Single connective
Since when the Americans dropped the bomb the war ended, some claimed it was justified.

Two connectives, unlayered
Since when the Americans dropped the bomb the war ended, when some claimed it was an atrocity others argued it was justified.

Still pretty readable, no? Now let’s layer the connectives.

One layer
Whenever he was late she would weep.
She would weep whenever he was late.

Two layers
Since whenever he was late she would weep, he hurried over.
He hurried over, since she would weep whenever he was late.

Three layers
Because since whenever he was late she would weep he hurried over, he left his wallet at home.
He left his wallet at home, because he hurried over since she would weep whenever he was late.

Four layers
Because because since whenever he was late she would weep he hurried over he left his wallet at home, when he was pulled over the officer didn’t give him a ticket.
The officer didn’t give him a ticket when he was pulled over, because he left his wallet at home because he hurried over since she would weep whenever he was late.

Five layers
When he heard because because since whenever he was late she would weep he hurried over he left his wallet at home, when he was pulled over the officer didn’t give the man a ticket, the mayor was outraged at the lawlessness.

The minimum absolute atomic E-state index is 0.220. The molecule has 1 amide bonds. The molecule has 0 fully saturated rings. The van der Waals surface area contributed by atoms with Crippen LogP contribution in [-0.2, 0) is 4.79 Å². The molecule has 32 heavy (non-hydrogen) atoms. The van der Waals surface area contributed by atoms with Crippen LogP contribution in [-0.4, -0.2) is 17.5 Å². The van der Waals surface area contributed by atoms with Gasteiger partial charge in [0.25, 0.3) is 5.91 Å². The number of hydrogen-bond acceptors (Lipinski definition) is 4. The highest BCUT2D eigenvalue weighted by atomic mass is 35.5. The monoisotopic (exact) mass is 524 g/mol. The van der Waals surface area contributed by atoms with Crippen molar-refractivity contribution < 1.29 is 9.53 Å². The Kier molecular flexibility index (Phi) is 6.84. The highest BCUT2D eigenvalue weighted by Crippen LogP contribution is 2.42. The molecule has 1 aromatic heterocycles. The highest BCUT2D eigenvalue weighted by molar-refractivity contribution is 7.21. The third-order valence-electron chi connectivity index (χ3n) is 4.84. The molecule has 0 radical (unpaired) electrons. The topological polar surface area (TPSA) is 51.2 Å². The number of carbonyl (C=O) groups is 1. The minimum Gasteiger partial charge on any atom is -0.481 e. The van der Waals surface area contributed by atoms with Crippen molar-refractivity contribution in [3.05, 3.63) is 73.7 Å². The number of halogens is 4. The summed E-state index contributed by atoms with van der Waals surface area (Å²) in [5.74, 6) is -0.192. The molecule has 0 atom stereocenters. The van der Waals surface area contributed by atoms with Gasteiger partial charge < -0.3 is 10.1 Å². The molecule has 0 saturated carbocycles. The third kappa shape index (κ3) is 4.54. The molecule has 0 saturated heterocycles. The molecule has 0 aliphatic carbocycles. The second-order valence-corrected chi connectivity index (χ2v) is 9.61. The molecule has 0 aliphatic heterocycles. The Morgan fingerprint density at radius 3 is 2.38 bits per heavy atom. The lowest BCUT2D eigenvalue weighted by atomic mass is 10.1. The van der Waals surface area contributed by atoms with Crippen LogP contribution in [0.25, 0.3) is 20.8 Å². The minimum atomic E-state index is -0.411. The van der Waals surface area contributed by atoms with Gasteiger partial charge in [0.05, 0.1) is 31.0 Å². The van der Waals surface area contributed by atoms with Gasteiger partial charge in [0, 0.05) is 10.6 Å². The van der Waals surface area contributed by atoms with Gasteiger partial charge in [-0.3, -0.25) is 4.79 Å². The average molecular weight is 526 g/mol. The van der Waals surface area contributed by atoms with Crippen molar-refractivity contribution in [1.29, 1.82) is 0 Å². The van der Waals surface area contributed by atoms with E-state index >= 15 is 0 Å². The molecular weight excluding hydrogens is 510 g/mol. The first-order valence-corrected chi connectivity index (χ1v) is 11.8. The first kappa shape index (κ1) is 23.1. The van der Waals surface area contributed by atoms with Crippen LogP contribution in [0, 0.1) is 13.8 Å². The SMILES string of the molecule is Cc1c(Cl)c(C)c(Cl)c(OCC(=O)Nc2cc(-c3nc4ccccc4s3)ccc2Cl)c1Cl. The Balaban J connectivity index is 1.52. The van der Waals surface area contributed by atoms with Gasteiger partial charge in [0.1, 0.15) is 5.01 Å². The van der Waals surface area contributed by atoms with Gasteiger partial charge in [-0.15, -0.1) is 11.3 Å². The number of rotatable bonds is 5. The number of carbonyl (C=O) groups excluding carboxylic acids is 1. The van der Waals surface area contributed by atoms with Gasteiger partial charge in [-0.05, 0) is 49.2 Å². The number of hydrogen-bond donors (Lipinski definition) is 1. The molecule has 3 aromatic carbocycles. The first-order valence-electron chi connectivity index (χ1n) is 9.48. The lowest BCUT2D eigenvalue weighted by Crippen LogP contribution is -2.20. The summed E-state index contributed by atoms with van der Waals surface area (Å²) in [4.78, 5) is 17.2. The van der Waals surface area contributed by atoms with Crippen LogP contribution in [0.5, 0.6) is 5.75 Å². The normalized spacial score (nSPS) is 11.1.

The mayor was outraged at the lawlessness when he heard the officer didn’t give the man a ticket when he was pulled over because he left his wallet at home because he hurried over since she would weep whenever he was late.

Read that last one out loud to a friend and see if they believes you that it makes grammatical sense! With each new layer, things become more and more… Polish. That is, indecipherable. (Incidentally, Polish is SVO just like English). Part of the problem is that when we have multiple layers like this, phrases that are semantically connected can become more and more distant in the sentence. It reminds me of my favorite garden-path sentence pattern:

The mouse the cat the dog chased ate was digested.
(The mouse that (the cat that the dog chased) ate) was digested.